Have a quick look at the image above of the Promenada in Velenje, Slovenia, designed by ENOTA. What do you “see” when you examine the site photo? Notice anything atypical about the design compared to the public spaces here in Ontario? Depending on my point-of-view, I see two different sites entirely.
As an able-bodied, (self-proclaimed) fit, 20-something-year-old who loves to explore, the Promenada looks like a great place to spend my afternoons dipping my feet in the river, having a bite to eat with a friend or getting in some light exercise climbing up and down the cascading walls. The space looks inviting to me. I would definitely be in a position to benefit from my mobile abilities, because I could access every square inch of space.
Now, from the perspective of a landscape designer working in Ontario, I nearly gasp at the possible injuries, and lawsuits to follow, that could occur in a public space such as this one. I see multiple grade changes greater than 600mm that are not protected by guardrails. I see a lack of staircases and ramps, or any handrails for that matter. Shouldn’t there be signs warning people of the possible rising currents of the river? Or tactile surfaces to alert visually impaired pedestrians? As a designer schooled in Ontario and working in Ontario, I have been trained to consider public safety and site accessibility during the early design concept stages. Not that that’s a bad thing! However, if the site I’m analyzing has significant grade changes, it’s hard not to feel the slightest bit constrained by the looming building codes that will most definitely come into play throughout the design process.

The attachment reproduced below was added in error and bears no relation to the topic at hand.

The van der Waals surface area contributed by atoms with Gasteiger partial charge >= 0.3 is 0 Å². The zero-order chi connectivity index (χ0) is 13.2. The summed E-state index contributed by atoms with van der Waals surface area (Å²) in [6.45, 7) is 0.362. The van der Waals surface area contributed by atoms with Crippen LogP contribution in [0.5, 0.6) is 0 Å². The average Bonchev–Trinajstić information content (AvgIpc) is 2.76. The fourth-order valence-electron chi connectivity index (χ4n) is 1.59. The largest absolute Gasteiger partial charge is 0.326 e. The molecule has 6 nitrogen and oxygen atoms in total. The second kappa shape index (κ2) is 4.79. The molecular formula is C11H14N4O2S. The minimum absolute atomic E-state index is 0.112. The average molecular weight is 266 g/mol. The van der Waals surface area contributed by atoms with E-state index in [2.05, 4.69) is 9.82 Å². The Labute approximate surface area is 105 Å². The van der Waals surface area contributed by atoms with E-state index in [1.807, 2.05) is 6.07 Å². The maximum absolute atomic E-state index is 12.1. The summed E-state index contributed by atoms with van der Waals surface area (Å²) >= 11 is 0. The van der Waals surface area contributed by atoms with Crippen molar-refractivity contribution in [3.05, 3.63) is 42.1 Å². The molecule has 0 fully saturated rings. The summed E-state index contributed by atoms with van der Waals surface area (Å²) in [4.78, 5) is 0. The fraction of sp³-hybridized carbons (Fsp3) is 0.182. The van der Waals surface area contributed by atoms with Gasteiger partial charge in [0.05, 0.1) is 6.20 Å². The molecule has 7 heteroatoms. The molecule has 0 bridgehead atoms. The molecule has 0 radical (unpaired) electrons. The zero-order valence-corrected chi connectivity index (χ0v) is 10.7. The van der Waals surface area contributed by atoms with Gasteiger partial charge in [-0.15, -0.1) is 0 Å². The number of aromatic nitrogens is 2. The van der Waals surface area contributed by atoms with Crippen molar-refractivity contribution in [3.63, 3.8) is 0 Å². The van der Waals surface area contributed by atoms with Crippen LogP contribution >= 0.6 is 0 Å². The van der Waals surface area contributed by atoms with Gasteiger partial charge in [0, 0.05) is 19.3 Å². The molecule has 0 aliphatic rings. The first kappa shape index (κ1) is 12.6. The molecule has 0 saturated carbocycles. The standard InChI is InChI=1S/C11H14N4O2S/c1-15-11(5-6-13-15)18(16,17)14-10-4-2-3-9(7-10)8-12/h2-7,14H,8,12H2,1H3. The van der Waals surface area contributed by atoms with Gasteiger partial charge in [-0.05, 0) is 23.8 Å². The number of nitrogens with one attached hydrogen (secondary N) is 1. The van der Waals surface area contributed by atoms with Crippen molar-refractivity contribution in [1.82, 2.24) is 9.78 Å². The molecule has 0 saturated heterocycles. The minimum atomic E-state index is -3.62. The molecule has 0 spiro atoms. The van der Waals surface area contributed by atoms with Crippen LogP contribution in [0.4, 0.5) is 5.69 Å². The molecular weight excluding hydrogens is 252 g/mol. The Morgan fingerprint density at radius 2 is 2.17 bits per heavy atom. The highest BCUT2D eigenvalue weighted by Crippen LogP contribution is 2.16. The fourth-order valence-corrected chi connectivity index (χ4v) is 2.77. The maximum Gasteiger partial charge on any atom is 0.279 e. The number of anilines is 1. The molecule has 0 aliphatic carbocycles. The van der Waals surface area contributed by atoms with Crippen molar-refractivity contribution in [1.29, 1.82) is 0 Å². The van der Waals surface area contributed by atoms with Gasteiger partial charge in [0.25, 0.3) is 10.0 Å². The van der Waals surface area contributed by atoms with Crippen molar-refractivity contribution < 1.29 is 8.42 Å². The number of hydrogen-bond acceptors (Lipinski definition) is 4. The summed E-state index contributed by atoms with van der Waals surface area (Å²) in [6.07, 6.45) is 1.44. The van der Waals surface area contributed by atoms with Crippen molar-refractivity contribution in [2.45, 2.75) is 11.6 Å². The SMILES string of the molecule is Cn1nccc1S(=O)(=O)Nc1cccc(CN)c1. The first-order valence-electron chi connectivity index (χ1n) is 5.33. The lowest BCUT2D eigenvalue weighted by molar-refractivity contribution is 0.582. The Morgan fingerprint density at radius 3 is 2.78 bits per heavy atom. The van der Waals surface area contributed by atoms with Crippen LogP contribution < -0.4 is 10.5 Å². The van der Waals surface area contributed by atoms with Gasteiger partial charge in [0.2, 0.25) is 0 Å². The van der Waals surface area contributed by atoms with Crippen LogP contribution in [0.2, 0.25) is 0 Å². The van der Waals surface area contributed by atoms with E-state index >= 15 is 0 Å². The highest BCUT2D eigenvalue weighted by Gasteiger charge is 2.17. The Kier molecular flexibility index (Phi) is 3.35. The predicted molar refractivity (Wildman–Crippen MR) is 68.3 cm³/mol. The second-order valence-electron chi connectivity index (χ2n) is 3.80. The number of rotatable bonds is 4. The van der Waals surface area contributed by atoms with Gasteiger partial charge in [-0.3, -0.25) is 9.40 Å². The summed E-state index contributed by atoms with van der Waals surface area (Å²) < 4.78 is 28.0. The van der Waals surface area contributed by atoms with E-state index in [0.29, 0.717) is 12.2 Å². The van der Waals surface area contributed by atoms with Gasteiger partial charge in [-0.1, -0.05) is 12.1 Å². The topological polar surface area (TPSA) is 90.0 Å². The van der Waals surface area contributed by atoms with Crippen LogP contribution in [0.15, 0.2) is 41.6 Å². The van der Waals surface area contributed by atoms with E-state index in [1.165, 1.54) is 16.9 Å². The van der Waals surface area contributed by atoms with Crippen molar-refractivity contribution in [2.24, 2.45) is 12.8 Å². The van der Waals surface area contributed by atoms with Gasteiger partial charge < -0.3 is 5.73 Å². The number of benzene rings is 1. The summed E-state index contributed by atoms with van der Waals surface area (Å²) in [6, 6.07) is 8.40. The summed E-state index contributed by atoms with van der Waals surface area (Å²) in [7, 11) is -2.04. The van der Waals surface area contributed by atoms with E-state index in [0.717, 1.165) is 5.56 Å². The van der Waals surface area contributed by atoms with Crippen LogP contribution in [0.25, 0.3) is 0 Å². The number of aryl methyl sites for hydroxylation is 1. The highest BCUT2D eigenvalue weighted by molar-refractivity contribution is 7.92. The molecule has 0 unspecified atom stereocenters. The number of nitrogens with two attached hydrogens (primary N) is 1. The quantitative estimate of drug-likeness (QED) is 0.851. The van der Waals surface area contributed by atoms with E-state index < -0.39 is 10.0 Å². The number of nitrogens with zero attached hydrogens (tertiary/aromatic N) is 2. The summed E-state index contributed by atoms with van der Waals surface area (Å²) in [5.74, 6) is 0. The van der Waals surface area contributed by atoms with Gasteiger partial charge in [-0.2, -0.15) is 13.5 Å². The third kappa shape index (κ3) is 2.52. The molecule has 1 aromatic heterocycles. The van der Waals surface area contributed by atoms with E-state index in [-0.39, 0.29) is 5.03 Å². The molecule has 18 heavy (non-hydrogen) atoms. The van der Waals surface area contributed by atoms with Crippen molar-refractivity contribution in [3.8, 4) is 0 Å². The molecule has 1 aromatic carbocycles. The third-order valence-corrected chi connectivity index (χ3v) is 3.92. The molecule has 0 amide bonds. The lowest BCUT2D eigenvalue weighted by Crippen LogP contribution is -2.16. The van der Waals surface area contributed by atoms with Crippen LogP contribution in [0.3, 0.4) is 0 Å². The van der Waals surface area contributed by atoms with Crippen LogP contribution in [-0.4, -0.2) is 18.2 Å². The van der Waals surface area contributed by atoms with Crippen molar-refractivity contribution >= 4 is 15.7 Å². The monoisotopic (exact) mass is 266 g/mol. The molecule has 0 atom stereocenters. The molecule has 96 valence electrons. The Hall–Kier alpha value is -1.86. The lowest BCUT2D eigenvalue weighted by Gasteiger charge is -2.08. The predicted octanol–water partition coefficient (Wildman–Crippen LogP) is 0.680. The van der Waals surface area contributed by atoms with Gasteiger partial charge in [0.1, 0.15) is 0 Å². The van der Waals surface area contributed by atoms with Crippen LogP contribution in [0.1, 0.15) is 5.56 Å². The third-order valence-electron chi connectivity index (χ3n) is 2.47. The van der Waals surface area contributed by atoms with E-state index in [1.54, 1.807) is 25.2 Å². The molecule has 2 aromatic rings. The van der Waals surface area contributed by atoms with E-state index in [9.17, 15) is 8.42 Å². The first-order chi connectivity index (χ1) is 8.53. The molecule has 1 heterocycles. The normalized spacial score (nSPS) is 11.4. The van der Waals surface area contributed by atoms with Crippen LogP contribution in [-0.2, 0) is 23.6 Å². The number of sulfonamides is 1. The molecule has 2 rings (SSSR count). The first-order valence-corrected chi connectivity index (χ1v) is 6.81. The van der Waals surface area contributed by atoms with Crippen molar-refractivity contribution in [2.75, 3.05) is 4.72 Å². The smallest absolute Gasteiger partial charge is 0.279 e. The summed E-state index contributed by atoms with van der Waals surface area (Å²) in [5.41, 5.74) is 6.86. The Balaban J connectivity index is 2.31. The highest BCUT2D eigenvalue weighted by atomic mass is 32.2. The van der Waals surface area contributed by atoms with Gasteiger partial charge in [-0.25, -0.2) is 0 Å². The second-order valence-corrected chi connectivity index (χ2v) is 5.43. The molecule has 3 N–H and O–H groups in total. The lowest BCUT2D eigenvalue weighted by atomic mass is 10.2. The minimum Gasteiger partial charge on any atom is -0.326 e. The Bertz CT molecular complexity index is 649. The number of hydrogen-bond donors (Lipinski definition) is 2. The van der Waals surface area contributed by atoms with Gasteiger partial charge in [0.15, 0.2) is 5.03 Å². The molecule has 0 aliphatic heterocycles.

The Promenada, although a beautifully designed piece of architecture, would not be approved in Ontario. Maximum allowed fall heights, stair risers without a handrail, ramp slopes, cross slopes, etc. were put into place to keep the population safe while they access a public space. This is something landscape architects can’t fault the policy makers for doing. The only people we can fault for not creating an engaging environment that the public can explore in any season, at any age, regardless of disabilities, is ourselves. Canadians pride themselves of is inclusivity of others, and landscape architects play a large role in designing spaces that allow people of all abilities to experience them just as the person next to them would.
My personal goal moving forward is to design with every potential user of my project site in mind. I will also challenge myself to not limit my designs to the minimum requirements, as specified in a building code. Instead, I’ll attempt to maximize the usable space in order to increase the experiential pleasure of the site user. Considering that the population is only growing, I’m sure people will appreciate a little extra elbowroom in their lives. I hope other professionals in the field of landscape architecture are striving towards similar goals, because as I mentioned, the role we play in providing beautifully accessible landscapes is immense. It is our responsibility to embrace the challenge of providing accessible and safe sites as we strive for great design.